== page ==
Shutdown looms due to state budget stalemate

Sarah Schulte Image
Tuesday, June 30, 2015
Shutdown looms due to state budget stalemate
A state government shutdown looms as Gov. Bruce Rauner and House Speaker Michael Madigan are locked in a stalemate over the budget with only hours left to reach a deal.

SPRINGFIELD, Ill. (WLS) -- Illinois lawmakers have hours remaining to pass a state budget. If a deal isn't reached by Wednesday, funding for certain state agencies will be lost. Governor Rauner is telling workers they should still report to work and they will get paid, even if a deal isn't reached.

If July 1st arrives without a budget deal, state offices will remain open, but the Attorney General says rank-and-file workers will only be paid the federally-mandated minimum wage. However, they will be eligible for back-pay once a budget is approved.

The bigger impact will be felt by those who do business with the state - including everyone from social service agencies to construction crews - because there will be no money to pay them.

In the meantime, House Speaker Michael Madigan is asking 15 state agency directors to come to Springfield to detail their plans for a shutdown.

While Madigan and Rauner prepare for a shutdown, neither are working together to avoid the budget crisis. Both Gov. Rauner and Speaker Madigan are standing their ground while state lawmakers blame the stalemate on both men.

"There is always room to make compromise, and I think that's what we're about, trying to make compromise," said State Rep. Greg Harris. "[Gov. Rauner] is just not willing to participate."

"He's taken particularly some of the union issues off the table," says State Senator Matt Murphy of Rauner's efforts to reach a deal. "He's extended the olive branch, I have not seen one piece of evidence of Mike Madigan trying to cooperate with the governor, it's all been a one way street."

The standoff arose after Rauner rejected a Democratic budget that was sent to him with a $3 billion budget shortfall. Democrats argue state taxes need to be raised to cover revenue lost after a reduction in the state income tax rate in 2014. Monday, a coalition of community groups, unions, and social service providers called for a progressive tax system that will ensure the top 1 percent pay more.

"There is a fair and equitable solution to the problem: let's tax the very wealthy, let's tax the big corporations and let's use that revenue to fund the services our communities so desperately need," said State Rep. Will Guzzardi.

Services may be cut if an agreement is not reached soon. In a written statement Monday, Gov. Rauner said, "Illinois' fiscal crisis is years in the making because of the decisions by Speaker Madigan and the politicians he controls, and we are in the need of real reforms to grow the economy."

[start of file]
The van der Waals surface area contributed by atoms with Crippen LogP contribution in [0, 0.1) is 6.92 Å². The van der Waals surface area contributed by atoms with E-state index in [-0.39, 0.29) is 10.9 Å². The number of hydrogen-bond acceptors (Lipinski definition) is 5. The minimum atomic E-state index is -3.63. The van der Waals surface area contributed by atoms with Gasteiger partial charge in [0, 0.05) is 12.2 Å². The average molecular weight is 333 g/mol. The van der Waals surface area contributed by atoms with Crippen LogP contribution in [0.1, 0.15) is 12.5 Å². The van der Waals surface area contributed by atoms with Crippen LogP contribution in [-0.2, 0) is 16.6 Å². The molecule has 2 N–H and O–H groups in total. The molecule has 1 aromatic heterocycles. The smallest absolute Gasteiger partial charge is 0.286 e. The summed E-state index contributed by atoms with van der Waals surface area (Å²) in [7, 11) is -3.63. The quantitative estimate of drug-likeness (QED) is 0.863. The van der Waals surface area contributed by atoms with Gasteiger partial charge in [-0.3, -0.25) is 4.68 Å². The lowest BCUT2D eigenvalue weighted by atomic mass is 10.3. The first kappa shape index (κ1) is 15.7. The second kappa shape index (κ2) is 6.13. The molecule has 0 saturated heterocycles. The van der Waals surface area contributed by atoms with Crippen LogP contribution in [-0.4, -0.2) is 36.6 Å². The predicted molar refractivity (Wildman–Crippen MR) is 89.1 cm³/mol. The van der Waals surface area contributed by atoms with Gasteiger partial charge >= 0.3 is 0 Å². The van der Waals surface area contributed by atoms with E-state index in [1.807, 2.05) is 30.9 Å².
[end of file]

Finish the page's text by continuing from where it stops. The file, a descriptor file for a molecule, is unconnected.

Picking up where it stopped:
"You can't just raise taxes, you need reform as well," said Rep. Murphy. "And that's really what the governor is pushing for. Let's not just raise taxes as a default again, we've got to change the way we operate, too."

It is likely people will not feel the effects of the possible shutdown immediately because the state is already behind in paying its bills, social service agencies will be paid from what they are still owed. But after a few weeks, that will change. Many non-profits with state contracts cannot operate without state money.


There were lots of questions, but few answers in Bolingbrook, where legislators heard from their constituents Monday night.

"Are you in favor of cuts and what cuts are you in favor of? Are you in favor of raising taxes, because that's what we're going to have to do?" asked an audience member.

"You're right, Rauner didn't create this mess and we're not saying he did. I've been there two years and I didn't create it," said State Sen. Jennifer Bertino-Tarrant, D-Joliet.

"It's a frustrating environment, it's pretty frustrating," said State Rep. Natalie Manley, D-Joliet.

Manley is the only practicing certified public accountant in the Illinois General Assembly. She told the crowd Monday night that, as a CPA, she can't defend how the state's done business.

"The people I usually talk to feel very disengaged, disenfranchised. Having them here tonight proves they're re-energized and want things to change," Manley said.